The Great Depression led to many losing their jobs. These job losses significantly affected people's ability to put food on the table. While most families were forced to sell their homes and move into apartments, others were forced to move in together since the living standards were deteriorating as days went by. It was even complicated for people to divorce or separate (this was the period when the rate of separation and divorce reduced). Each person needed the other’s contribution, particularly when it came to paying the rent. As a result of ego, men who had already lost their jobs felt ashamed even to walk around town, and thus they were forced to stay at home. If it happened that all the wives and the children were working, the men felt that their status was being challenged. Even in this situation, the two categories mentioned above were forced to look for jobs. At some point, the women were even accused of taking the man’s place after getting a job. In the absence of steady income flow, it became much difficult for women to deal with matters concerning clothing, food and medical care (since at that time their main role was being housewives). Birthrates reduced as couples postponed conception until they could secure financial stability.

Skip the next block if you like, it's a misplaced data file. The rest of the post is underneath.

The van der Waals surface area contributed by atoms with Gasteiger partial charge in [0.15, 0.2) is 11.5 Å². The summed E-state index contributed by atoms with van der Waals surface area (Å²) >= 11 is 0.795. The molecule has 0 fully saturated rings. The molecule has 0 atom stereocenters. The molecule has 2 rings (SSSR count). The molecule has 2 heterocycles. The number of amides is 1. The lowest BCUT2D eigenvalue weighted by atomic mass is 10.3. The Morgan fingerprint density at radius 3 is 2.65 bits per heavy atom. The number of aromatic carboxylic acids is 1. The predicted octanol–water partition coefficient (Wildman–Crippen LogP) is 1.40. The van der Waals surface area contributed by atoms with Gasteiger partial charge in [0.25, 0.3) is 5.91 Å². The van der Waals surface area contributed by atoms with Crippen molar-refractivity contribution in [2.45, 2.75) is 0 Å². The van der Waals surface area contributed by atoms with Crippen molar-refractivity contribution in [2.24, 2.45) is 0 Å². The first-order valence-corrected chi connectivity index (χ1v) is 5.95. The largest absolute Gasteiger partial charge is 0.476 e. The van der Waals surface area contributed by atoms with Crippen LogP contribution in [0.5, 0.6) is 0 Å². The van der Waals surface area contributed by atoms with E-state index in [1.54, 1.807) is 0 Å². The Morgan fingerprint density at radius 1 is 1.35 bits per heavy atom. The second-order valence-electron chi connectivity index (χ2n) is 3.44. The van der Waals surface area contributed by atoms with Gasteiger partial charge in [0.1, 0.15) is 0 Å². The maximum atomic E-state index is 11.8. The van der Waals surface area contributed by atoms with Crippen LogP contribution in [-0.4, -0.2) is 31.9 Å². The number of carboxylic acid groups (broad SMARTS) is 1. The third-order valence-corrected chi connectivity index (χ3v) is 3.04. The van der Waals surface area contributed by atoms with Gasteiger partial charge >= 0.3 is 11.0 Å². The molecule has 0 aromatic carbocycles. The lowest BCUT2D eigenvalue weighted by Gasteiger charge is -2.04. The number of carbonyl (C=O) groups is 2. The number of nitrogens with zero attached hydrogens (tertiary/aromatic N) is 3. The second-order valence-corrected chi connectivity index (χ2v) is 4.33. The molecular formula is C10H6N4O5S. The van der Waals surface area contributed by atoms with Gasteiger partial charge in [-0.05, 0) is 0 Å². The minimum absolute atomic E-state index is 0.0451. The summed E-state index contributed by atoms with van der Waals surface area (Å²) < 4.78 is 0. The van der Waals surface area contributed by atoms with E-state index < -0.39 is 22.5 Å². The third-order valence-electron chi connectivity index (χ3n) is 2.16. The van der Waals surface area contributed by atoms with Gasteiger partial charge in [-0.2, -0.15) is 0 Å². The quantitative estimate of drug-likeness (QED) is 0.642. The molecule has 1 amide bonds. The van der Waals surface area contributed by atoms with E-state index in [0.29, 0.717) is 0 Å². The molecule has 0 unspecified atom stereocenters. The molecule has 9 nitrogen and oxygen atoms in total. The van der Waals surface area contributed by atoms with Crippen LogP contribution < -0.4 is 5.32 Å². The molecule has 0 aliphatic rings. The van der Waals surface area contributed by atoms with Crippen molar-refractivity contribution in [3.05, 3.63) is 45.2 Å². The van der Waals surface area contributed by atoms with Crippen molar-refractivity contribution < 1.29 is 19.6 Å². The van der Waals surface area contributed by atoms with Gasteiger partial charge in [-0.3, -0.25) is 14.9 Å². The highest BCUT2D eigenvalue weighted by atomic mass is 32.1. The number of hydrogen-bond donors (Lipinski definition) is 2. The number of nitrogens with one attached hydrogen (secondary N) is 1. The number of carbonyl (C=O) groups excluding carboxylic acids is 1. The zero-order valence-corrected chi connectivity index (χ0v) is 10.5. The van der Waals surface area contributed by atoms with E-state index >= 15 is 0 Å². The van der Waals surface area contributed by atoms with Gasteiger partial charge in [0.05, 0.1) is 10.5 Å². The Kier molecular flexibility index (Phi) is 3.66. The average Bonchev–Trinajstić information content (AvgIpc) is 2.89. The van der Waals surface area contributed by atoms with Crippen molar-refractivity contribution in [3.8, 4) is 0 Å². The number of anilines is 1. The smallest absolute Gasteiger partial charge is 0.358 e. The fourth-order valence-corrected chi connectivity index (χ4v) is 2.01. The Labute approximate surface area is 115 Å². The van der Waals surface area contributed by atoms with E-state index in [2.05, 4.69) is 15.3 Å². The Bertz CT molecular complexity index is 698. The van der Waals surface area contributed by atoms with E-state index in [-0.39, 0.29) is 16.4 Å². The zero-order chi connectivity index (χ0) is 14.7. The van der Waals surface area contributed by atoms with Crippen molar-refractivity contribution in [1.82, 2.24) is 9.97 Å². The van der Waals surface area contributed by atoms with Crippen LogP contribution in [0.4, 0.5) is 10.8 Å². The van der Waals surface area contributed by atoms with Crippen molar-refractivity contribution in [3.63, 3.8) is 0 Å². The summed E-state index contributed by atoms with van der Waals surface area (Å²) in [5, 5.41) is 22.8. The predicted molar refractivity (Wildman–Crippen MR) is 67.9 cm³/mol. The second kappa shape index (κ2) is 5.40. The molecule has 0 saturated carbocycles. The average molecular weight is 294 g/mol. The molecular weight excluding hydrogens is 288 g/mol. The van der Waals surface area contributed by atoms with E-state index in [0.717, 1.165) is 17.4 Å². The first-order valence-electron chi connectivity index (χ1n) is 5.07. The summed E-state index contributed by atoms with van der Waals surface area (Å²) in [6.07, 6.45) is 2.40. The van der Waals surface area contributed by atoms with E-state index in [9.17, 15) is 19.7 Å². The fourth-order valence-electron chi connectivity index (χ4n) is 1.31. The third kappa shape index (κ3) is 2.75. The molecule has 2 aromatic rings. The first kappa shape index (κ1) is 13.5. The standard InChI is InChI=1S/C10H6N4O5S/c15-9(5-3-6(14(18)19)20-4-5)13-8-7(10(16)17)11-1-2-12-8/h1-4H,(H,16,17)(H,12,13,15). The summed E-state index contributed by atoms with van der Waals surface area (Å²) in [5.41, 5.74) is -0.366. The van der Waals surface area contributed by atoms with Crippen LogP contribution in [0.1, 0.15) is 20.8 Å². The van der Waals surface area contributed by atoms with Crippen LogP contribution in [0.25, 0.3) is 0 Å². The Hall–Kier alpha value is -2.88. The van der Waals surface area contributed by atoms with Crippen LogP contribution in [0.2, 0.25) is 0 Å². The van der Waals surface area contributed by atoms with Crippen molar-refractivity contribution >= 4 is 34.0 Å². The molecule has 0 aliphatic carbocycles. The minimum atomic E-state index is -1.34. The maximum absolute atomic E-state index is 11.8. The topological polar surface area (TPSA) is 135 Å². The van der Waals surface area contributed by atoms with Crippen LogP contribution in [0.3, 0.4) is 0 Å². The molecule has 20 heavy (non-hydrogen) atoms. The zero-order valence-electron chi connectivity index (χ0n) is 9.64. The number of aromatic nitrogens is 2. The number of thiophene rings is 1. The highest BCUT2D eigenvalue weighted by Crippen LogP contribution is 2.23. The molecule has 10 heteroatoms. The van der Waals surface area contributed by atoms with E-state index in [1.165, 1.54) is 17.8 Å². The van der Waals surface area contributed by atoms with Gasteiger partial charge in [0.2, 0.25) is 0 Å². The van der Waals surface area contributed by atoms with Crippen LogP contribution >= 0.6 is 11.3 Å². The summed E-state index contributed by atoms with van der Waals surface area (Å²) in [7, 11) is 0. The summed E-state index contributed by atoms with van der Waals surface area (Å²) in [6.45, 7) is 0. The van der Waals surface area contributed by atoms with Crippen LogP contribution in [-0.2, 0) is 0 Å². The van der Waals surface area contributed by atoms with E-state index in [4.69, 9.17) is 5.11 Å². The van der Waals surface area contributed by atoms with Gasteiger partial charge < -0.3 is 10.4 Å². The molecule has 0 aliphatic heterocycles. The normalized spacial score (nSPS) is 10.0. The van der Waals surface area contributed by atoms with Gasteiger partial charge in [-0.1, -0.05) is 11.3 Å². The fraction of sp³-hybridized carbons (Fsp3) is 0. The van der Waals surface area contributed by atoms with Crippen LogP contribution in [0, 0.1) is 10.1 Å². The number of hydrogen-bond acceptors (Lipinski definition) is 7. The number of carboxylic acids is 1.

It was not easy to get jobs locally because the whole country had been adversely affected. Many people were all over looking for jobs. Many people could not afford luxurious commodities like cars, and therefore, very few vehicles were seen on the roads. Due to high maintenance costs, many vehicles were put on sale. The majority of teenagers were also highly impacted by the economic meltdown as they were the people who were seen on the roads up and down looking to get any kind of job.